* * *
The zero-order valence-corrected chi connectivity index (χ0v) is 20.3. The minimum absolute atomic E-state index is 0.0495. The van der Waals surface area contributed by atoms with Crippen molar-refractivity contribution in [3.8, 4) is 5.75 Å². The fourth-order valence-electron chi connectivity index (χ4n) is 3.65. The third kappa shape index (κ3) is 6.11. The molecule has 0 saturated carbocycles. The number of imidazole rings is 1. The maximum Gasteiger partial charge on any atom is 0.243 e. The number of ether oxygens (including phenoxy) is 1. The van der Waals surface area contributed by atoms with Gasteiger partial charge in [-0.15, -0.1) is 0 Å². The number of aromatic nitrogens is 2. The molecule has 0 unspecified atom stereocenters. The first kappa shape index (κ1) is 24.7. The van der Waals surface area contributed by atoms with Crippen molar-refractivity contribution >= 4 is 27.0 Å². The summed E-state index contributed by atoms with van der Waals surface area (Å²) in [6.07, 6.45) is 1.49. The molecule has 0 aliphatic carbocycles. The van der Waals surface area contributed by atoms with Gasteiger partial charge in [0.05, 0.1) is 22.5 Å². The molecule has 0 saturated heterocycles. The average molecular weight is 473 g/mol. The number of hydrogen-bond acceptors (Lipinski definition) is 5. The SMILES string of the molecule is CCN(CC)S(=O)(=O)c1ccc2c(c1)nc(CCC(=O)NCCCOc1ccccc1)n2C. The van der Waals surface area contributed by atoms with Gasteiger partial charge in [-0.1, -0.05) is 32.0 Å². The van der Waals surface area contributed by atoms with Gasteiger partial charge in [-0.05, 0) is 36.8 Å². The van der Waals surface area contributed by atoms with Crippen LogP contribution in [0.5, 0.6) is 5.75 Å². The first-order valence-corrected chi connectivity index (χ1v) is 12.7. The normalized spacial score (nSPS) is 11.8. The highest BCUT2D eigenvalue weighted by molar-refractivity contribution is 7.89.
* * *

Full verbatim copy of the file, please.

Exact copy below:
The zero-order valence-corrected chi connectivity index (χ0v) is 20.3. The minimum absolute atomic E-state index is 0.0495. The van der Waals surface area contributed by atoms with Crippen molar-refractivity contribution in [3.8, 4) is 5.75 Å². The fourth-order valence-electron chi connectivity index (χ4n) is 3.65. The third kappa shape index (κ3) is 6.11. The molecule has 0 saturated carbocycles. The number of imidazole rings is 1. The maximum Gasteiger partial charge on any atom is 0.243 e. The number of ether oxygens (including phenoxy) is 1. The van der Waals surface area contributed by atoms with Gasteiger partial charge in [-0.15, -0.1) is 0 Å². The number of aromatic nitrogens is 2. The molecule has 0 unspecified atom stereocenters. The first kappa shape index (κ1) is 24.7. The van der Waals surface area contributed by atoms with Crippen molar-refractivity contribution >= 4 is 27.0 Å². The summed E-state index contributed by atoms with van der Waals surface area (Å²) in [6.07, 6.45) is 1.49. The molecule has 0 aliphatic carbocycles. The van der Waals surface area contributed by atoms with Gasteiger partial charge in [0.05, 0.1) is 22.5 Å². The molecule has 0 saturated heterocycles. The average molecular weight is 473 g/mol. The number of hydrogen-bond acceptors (Lipinski definition) is 5. The SMILES string of the molecule is CCN(CC)S(=O)(=O)c1ccc2c(c1)nc(CCC(=O)NCCCOc1ccccc1)n2C. The van der Waals surface area contributed by atoms with Gasteiger partial charge in [-0.1, -0.05) is 32.0 Å². The van der Waals surface area contributed by atoms with Gasteiger partial charge in [-0.05, 0) is 36.8 Å². The van der Waals surface area contributed by atoms with Crippen LogP contribution in [0.5, 0.6) is 5.75 Å². The first-order valence-corrected chi connectivity index (χ1v) is 12.7. The normalized spacial score (nSPS) is 11.8. The highest BCUT2D eigenvalue weighted by molar-refractivity contribution is 7.89.